HerStory and Tales of Two Cities: Hong Kong, Shanghai, Eileen Chang (2010), choreographed by Lai, demonstrate what Hong Kong writer Wong Pik Wan calls “the third position” in her Writings on Postcoloniality (後殖民誌): “Ambiguity is my third position. The third position belongs to women, to the Third World, to her. The third position is the genesis of ambivalence and indetermination” (280). This positioning of women’s subjectivity echoes Julia Kristeva’s formulation of “chora,” which denotes:
an essentially mobile and extremely provisional articulation…. [N]ot yet unified in an ordered whole, . . . the chora is . . . subject to a regulating process, which is different from that of symbolic law but nevertheless effectuates discontinuities by temporarily articulating them and then starting over, again and again.94
Such a mobile and continuously self-regenerating position of subjectivity resonates with both the “volumetric movement economy” of Hong Kong’s city identity and the “volumetric choreographic strategies” of Lai’s dances. Both exemplify the fluid, porous and multi-functional characteristics of Hong Kong as a city shaped by its extremely dense populations and complex histories.
The Chinese title of HerStory is “Nu Shu” (女書), literally meaning the “writings of women,” a secret written language shared between women and passed down from mothers to daughters in Hunan province in Southern China. The existence of the secret language testifies to the denied and prohibited access to literacy and written knowledge for women in China for many centuries. Nu Shu is often written on daily objects used by women such as fans and handkerchiefs, and the contents usually describe the unjust treatments and misfortunes of women in the traditional patriarchal social and familial systems. Inspired by Nu Shu, Lai draws upon and reinterprets the body images and movement patterns of the kerchief dance and fan dance from the female categories of Chinese dance to comment on the roles of women and their representations socially and aesthetically.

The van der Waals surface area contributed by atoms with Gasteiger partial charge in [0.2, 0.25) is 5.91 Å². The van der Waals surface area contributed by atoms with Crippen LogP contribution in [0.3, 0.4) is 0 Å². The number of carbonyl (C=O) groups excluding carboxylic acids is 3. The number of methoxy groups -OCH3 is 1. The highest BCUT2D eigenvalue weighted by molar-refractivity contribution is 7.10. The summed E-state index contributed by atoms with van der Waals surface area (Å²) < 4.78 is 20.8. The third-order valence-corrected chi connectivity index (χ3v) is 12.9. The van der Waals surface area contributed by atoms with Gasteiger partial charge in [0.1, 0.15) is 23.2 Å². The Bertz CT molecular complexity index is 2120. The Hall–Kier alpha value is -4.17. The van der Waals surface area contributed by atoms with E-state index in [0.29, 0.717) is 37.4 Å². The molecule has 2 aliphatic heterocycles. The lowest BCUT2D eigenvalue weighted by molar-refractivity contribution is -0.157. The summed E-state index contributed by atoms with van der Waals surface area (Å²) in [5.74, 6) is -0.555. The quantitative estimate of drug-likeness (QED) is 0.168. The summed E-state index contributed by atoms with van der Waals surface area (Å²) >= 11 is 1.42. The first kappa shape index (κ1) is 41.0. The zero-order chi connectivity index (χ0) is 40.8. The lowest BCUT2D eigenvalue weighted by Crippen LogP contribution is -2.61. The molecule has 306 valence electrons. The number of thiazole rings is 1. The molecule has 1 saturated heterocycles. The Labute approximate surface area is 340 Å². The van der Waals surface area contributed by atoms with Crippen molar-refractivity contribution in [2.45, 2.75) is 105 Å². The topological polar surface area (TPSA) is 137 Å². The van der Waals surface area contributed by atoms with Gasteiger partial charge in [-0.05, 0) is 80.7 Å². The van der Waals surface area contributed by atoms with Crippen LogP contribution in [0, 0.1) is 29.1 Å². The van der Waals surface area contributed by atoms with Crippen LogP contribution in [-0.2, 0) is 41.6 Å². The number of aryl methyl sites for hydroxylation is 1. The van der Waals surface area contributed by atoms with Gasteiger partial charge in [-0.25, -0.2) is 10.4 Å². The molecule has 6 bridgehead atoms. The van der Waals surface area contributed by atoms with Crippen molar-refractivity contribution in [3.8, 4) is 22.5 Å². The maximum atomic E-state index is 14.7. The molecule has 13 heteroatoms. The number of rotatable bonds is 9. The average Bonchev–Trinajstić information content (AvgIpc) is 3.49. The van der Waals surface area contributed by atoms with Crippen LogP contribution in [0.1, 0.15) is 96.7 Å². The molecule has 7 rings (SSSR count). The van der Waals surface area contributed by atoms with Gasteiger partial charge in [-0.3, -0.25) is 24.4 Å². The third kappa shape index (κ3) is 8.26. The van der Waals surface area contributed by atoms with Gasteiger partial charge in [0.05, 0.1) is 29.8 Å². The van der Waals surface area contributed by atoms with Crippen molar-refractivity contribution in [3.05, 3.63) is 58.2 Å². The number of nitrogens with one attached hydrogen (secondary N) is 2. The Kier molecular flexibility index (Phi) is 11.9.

Lai uses different pronouns—she, I, they, we, alone or in combination—to title the scenes of the dance, resulting in a constant shifting of narrative perspectives. In the scene “They 她們” (the feminine plural), women in traditional white outfits sit quietly with downcast eyes. To the tender voice of Sainkho Namtchylak, the renowned Tuvan female singer, they glide the folded or opened fans over the different parts of their bodies, shoulders, chests, arms, abdomen, thighs and so on. Their limbs extend sensuously under the caressing touch; yet before long they return to the previous conservative posture with limbs drawn back and legs closed. Traditional Chinese fan dance highlights the subdued beauty of women played out with the hiding and revealing gestures of the fan, appealing to spectatorial taste cultured in patriarchally defined feminine charm.